Above canopy turbulence statistics Atmospheric boundary layers, Decreasing roughness, Forest Canopy Flows, Wind power
National Category
Meteorology and Atmospheric Sciences
Identifiers
urn:nbn:se:uu:diva-237762 (URN)10.1007/s10546-015-0016-x (DOI)000355153200004 ()
Available from: 2014-12-04 Created: 2014-12-04 Last updated: 2017-12-05Bibliographically approved
3. A spectral model for stably stratied turbulence
Open this publication in new window or tab >>A spectral model for stably stratied turbulence
(English)In: Journal of Fluid Mechanics, ISSN 0022-1120, E-ISSN 1469-7645Article in journal (Refereed) Submitted
Abstract [en]

A solution of the inviscid rapid distortion equations of a stratied flow with homogeneous shear is proposed, extending the work of Hanazaki and Hunt (J. Fluid Mech., 2004,vol. 507, pp. 1-42) to the two horizontal velocity components. The analytical solution allowed the determination of the spectral tensor evolution at any given time starting from a known initial condition. By following the same approach adopted by Mann (J.Fluid Mech., 1994, vol. 273, pp. 141-168), a model for the velocity spectral tensor in the atmospheric boundary layer is obtained where the spectral tensor, assumed to be isotropic at the initial time, evolves until the break-up time where the spectral tensor is supposed to achieve its final state observed in the boundary layer. The model predictions are compared with atmospheric measurements obtained over a forested area, giving the opportunity to calibrate the model parameters and further validation is provided by lowroughness data. Characteristic values of the model coffecients and their dependence on the Richardson number are proposed and discussed.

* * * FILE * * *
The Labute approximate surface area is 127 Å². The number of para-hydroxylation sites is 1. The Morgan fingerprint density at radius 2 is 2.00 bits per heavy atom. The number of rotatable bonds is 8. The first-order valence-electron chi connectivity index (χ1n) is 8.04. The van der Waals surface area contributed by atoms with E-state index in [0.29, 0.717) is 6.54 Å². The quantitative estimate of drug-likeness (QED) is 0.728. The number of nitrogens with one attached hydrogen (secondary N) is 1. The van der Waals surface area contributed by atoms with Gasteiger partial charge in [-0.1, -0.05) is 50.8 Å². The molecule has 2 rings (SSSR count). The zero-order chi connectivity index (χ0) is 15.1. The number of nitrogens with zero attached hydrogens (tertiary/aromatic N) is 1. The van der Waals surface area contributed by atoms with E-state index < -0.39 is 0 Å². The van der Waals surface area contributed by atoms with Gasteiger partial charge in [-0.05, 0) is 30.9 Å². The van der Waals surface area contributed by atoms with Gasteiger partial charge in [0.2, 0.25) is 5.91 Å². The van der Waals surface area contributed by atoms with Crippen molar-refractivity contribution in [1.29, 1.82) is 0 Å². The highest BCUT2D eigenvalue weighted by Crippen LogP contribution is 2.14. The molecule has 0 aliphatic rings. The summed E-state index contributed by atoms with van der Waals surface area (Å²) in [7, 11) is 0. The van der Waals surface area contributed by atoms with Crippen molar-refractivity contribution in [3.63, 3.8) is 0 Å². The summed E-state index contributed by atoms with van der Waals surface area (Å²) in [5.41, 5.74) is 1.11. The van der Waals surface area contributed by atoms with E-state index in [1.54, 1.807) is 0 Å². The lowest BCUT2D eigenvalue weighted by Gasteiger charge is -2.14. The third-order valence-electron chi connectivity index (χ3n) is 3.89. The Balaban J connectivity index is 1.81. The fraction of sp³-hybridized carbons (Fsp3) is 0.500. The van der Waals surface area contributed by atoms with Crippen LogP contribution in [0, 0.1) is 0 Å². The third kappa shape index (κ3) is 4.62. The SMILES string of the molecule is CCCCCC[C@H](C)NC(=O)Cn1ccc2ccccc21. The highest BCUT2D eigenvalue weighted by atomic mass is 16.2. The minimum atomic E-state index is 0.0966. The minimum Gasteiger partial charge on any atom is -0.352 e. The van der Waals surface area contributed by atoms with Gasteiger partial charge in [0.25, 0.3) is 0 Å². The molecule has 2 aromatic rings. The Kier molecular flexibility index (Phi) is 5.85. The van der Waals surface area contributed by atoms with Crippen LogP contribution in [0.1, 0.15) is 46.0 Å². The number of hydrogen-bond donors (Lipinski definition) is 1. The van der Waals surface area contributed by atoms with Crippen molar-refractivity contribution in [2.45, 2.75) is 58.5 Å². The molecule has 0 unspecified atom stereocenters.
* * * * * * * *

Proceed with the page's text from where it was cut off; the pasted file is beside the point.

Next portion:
National Category
Meteorology and Atmospheric Sciences
Identifiers
urn:nbn:se:uu:diva-237761 (URN)
Available from: 2014-12-04 Created: 2014-12-04 Last updated: 2017-12-05
4. Canopy waves, observations and predictions from lineartheory
Open this publication in new window or tab >>Canopy waves, observations and predictions from lineartheory
(English)Manuscript (preprint) (Other academic)
Abstract [en]

In this paper the existence of canopy waves is examined using measurements from a 138 m high tower placed in a forest. Characteristics of the waves are examined in relation to wind energy. Using wavelet analysis it is shown that when the wave signal is clear, the phase lag between horizontal and vertical velocity is close to 90 degrees, which limits the contribution of the waves to themomentum flux. Results from numerical solution of linear wave equations is shown to agree with measurements in terms of wave period and the vertical shape of the wave amplitude. Linear analysis and measurements suggests that Kelvin-Helmholtz instability causes unstable wave growth and that the most unstable wave number normally has a period of 10-100 s. In addition to the Kelvin-Helmholtz instability, the linear analysis predicts that instabilities of the Holmboe kind, with higher frequency, can develop over forests in certain conditions.

Keyword
Forest, Holmboe instability, Kelvin-Helmholtz instability, Linear wave theory, Shear instability, Wind power
National Category
Meteorology and Atmospheric Sciences
Identifiers
urn:nbn:se:uu:diva-237763 (URN)
Available from: 2014-12-04 Created: 2014-12-04 Last updated: 2015-03-09